Government warned that measures to solve building safety crisis could have unintended consequences
The government has been warned the building safety measures it announced yesterday could have a string of unintended consequences.
Some in the industry registered concerns the developer taxes, worth more than £2bn, could inhibit new schemes and push up property prices. However, the UK’s largest housebuilder, Barratt, welcomed the announcement, saying it supported a fair levy system if it eased the burden on homeowners without threatening the supply of new homes.
The responses to the new tariffs came amid widespread anger at how many people were left out of the Robert Jenrick’s package of support which will see the government forward-fund the cost of cladding repairs alone, and only for buildings over 18m.
Jenrick (pictured) announced two new taxes on the development industry to help pay for the £3.5bn of funding outlined, including a residential development tax designed to raise at least £2bn over 10 years, levied on the “largest residential developers” and introduced from 2022.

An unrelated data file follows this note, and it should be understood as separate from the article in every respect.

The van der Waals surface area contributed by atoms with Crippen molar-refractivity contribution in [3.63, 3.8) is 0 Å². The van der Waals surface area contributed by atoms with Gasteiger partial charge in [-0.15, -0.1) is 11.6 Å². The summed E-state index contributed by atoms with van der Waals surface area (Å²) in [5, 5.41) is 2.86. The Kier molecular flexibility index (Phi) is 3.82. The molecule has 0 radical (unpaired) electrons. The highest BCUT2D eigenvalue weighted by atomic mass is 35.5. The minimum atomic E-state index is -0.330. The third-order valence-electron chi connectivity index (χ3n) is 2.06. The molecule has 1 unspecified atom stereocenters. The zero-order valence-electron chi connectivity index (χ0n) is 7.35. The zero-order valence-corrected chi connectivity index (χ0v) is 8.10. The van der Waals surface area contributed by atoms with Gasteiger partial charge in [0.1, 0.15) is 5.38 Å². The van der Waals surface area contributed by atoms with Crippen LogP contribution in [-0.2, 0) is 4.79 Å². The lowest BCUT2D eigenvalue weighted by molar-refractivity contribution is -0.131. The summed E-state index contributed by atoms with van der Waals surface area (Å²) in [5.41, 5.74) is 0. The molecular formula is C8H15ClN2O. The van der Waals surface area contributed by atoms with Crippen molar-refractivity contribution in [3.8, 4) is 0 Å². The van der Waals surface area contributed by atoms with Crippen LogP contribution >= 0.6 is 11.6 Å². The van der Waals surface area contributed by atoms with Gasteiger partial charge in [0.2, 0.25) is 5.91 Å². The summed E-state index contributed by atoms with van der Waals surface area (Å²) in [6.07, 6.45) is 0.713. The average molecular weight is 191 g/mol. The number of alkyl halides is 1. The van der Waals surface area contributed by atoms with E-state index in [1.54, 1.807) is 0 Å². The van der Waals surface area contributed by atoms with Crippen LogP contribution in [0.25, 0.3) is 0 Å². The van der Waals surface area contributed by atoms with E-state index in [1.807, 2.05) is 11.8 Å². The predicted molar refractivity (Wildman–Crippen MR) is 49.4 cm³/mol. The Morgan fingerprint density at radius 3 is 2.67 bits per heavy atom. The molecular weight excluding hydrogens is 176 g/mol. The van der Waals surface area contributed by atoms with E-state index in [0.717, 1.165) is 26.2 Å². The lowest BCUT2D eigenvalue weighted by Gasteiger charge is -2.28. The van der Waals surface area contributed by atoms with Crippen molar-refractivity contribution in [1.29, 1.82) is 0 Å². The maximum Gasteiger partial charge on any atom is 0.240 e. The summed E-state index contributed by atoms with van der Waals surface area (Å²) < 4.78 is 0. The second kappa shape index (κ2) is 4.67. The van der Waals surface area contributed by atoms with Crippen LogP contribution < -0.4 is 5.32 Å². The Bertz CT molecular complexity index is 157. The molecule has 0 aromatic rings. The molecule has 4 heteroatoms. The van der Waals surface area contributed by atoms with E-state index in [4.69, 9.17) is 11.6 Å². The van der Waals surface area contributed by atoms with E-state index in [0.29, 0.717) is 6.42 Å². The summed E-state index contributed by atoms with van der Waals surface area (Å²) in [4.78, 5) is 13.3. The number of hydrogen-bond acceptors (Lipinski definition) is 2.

In addition, Jenrick said the government will introduce another tariff, called a ‘Gateway 2’ levy, to be paid “when developers seek permission to develop certain high-rise buildings in England”.
The housing ministry did not say how the taxes will work or the rules which determine which firms will be liable for them but said the government will consult on the design of both tax schemes in “due course”.
But Andrew Southern, chairman of property developer Southern Grove, said it was “laughable” to penalise developers who were not responsible for the cladding crisis.
“This sort of regressive tax will only stagnate housebuilding, which is the exact opposite of what the UK needs,” he said. “By applying it only to the largest developers building the tallest buildings, it will also disincentivise creation of housing in the high-density areas that are badly in need of new stock.”
Simon He, technical director at architect Farrells, said the tax would not be enough to “ensure history doesn’t repeat itself on new projects”.